The mechanisms of taste transduction are a good example of how our models of physiological function must periodically be revised as new research data are published. For many years, the widely held view of taste transduction was that an individual taste receptor cell could sense more than one taste, with cells differing in their sensitivities. However, gustation research using molecular biology techniques and knockout mice currently indicates that each taste receptor cell is sensitive to only one taste.

Nontraditional Taste Sensations

The sensations we call taste are not all mediated by the traditional taste receptors. For years, physiologists thought fat in the diet was appealing because of its texture, and food experts use the phrase “mouth feel” to describe the sensation of eating something fatty, such as ice cream, that seems to coat the inside of the mouth. But now it appears that the tongue may have taste receptors for fats.

Research in rodents has identified a membrane receptor called CD36 that lines taste pores and binds fats. Activation of this receptor helps trigger the feedforward digestive reflexes that prepare the digestive system for a meal. Currently evidence is lacking for a similar receptor in humans, but “fatty” may turn out to be a sixth taste sensation. Other candidates for new taste sensations include carbonation (dissolved CO2) and Ca2+, another essential element obtained through the diet.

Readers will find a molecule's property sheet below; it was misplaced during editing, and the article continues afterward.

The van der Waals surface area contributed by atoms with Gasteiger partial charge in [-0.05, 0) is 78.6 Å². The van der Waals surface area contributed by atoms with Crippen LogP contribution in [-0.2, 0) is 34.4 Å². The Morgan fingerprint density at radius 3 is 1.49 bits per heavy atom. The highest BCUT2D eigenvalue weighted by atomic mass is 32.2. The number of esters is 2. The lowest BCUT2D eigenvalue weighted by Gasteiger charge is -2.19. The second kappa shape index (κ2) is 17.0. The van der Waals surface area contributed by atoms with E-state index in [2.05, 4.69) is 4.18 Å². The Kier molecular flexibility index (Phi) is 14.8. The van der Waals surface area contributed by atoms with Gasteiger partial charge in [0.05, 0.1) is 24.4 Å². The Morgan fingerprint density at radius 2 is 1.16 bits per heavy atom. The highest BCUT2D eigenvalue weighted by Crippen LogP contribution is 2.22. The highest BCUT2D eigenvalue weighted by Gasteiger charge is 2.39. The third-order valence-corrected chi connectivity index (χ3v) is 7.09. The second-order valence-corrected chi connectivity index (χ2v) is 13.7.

Some additional taste sensations are related to somatosensory pathways rather than taste receptor cells. Nerve endings in the mouth have TRP receptors and carry spicy sensations through the trigeminal nerve (CN V). Capsaicin from chili peppers, menthol from mint, and molecules in cinnamon, mustard oil, and many Indian spices activate these receptors to add to our appreciation of the food we eat.

And what would you say to the idea of taste buds in your gut? Scientists have known for years that the stomach and intestines have the ability to sense the composition of a meal and secrete appropriate hormones and enzymes. Now it appears that gut chemoreception is being mediated by the same receptors and signal transduction mechanisms that occur in taste buds on the tongue. Studies have found the T1R receptor proteins for sweet and umami tastes as well as the G protein gustducin in various cells of rodent and human intestines.

An interesting psychological aspect of taste is the phenomenon named specific hunger. Humans and other animals that are lacking a particular nutrient may develop a craving for that substance. Salt appetite, representing a lack of Na+ in the body, has been recognized for years. Hunters have used their knowledge of this specific hunger to stake out salt licks because they know that animals will seek them out. Salt appetite is directly related to Na+ concentration in the body and cannot be assuaged by ingestion of other cations, such as Ca2+ or K+. Other appetites, such as cravings for chocolate, are more difficult to relate to specific nutrient needs and probably reflect complex mixtures of physical, psychological, environmental, and cultural influences.

Concept Check

  1. With what essential nutrient is the umami taste sensation associated?

  2. Map or diagram the neural pathway from a presynaptic taste receptor cell to the gustatory cortex.